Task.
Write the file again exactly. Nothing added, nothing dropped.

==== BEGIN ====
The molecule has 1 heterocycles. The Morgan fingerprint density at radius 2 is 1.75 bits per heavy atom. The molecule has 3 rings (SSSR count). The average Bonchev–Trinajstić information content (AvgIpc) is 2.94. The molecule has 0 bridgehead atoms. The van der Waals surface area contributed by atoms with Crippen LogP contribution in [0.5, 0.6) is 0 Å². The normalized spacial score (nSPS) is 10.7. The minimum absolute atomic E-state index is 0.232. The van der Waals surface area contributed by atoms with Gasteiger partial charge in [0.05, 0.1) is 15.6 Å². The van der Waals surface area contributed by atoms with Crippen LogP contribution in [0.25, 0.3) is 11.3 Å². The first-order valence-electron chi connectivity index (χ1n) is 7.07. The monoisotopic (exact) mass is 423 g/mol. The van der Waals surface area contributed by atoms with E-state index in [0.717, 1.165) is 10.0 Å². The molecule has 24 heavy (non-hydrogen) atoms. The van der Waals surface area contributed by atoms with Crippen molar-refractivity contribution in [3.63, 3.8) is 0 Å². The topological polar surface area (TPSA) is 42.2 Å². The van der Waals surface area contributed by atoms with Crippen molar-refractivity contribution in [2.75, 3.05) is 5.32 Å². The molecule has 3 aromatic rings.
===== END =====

The molecule has 1 heterocycles. The Morgan fingerprint density at radius 2 is 1.75 bits per heavy atom. The molecule has 3 rings (SSSR count). The average Bonchev–Trinajstić information content (AvgIpc) is 2.94. The molecule has 0 bridgehead atoms. The van der Waals surface area contributed by atoms with Crippen LogP contribution in [0.5, 0.6) is 0 Å². The normalized spacial score (nSPS) is 10.7. The minimum absolute atomic E-state index is 0.232. The van der Waals surface area contributed by atoms with Gasteiger partial charge in [0.05, 0.1) is 15.6 Å². The van der Waals surface area contributed by atoms with Crippen LogP contribution in [0.25, 0.3) is 11.3 Å². The first-order valence-electron chi connectivity index (χ1n) is 7.07. The monoisotopic (exact) mass is 423 g/mol. The van der Waals surface area contributed by atoms with E-state index in [0.717, 1.165) is 10.0 Å². The molecule has 24 heavy (non-hydrogen) atoms. The van der Waals surface area contributed by atoms with Crippen molar-refractivity contribution in [3.63, 3.8) is 0 Å². The topological polar surface area (TPSA) is 42.2 Å². The van der Waals surface area contributed by atoms with Crippen molar-refractivity contribution in [2.75, 3.05) is 5.32 Å². The molecule has 3 aromatic rings.